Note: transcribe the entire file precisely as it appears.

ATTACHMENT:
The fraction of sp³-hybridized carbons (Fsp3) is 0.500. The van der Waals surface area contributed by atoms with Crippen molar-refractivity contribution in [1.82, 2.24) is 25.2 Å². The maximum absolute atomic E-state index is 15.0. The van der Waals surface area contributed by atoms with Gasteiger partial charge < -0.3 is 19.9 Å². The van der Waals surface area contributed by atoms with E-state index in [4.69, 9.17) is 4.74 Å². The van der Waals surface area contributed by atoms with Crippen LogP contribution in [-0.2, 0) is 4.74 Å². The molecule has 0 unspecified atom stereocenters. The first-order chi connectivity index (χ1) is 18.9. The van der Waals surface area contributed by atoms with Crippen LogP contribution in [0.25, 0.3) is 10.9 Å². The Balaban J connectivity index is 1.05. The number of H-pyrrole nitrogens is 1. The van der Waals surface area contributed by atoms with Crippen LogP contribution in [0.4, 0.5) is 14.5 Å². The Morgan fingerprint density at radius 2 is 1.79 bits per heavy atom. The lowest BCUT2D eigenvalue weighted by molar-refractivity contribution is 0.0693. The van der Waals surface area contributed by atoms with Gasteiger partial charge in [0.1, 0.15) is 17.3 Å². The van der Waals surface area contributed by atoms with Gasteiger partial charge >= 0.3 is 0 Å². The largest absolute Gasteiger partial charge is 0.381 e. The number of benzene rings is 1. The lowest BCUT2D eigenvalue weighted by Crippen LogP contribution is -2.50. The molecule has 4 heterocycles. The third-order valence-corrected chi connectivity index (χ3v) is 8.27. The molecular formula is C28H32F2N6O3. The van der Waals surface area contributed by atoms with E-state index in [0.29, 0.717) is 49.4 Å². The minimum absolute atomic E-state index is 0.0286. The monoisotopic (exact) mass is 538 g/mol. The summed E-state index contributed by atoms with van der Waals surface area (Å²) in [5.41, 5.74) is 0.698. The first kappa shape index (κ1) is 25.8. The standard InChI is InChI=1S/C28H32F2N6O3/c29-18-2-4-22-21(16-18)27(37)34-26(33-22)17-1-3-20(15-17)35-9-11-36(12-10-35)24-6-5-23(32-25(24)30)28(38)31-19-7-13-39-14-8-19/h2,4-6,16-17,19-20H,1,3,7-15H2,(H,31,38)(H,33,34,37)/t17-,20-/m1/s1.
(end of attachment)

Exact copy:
The fraction of sp³-hybridized carbons (Fsp3) is 0.500. The van der Waals surface area contributed by atoms with Crippen molar-refractivity contribution in [1.82, 2.24) is 25.2 Å². The maximum absolute atomic E-state index is 15.0. The van der Waals surface area contributed by atoms with Gasteiger partial charge < -0.3 is 19.9 Å². The van der Waals surface area contributed by atoms with E-state index in [4.69, 9.17) is 4.74 Å². The van der Waals surface area contributed by atoms with Crippen LogP contribution in [-0.2, 0) is 4.74 Å². The molecule has 0 unspecified atom stereocenters. The first-order chi connectivity index (χ1) is 18.9. The van der Waals surface area contributed by atoms with Crippen LogP contribution in [0.25, 0.3) is 10.9 Å². The Balaban J connectivity index is 1.05. The number of H-pyrrole nitrogens is 1. The van der Waals surface area contributed by atoms with Crippen LogP contribution in [0.4, 0.5) is 14.5 Å². The Morgan fingerprint density at radius 2 is 1.79 bits per heavy atom. The lowest BCUT2D eigenvalue weighted by molar-refractivity contribution is 0.0693. The van der Waals surface area contributed by atoms with Gasteiger partial charge in [0.1, 0.15) is 17.3 Å². The van der Waals surface area contributed by atoms with Gasteiger partial charge >= 0.3 is 0 Å². The largest absolute Gasteiger partial charge is 0.381 e. The number of benzene rings is 1. The lowest BCUT2D eigenvalue weighted by Crippen LogP contribution is -2.50. The molecule has 4 heterocycles. The third-order valence-corrected chi connectivity index (χ3v) is 8.27. The molecular formula is C28H32F2N6O3. The van der Waals surface area contributed by atoms with E-state index in [0.29, 0.717) is 49.4 Å². The minimum absolute atomic E-state index is 0.0286. The monoisotopic (exact) mass is 538 g/mol. The summed E-state index contributed by atoms with van der Waals surface area (Å²) in [5.41, 5.74) is 0.698. The first kappa shape index (κ1) is 25.8. The standard InChI is InChI=1S/C28H32F2N6O3/c29-18-2-4-22-21(16-18)27(37)34-26(33-22)17-1-3-20(15-17)35-9-11-36(12-10-35)24-6-5-23(32-25(24)30)28(38)31-19-7-13-39-14-8-19/h2,4-6,16-17,19-20H,1,3,7-15H2,(H,31,38)(H,33,34,37)/t17-,20-/m1/s1.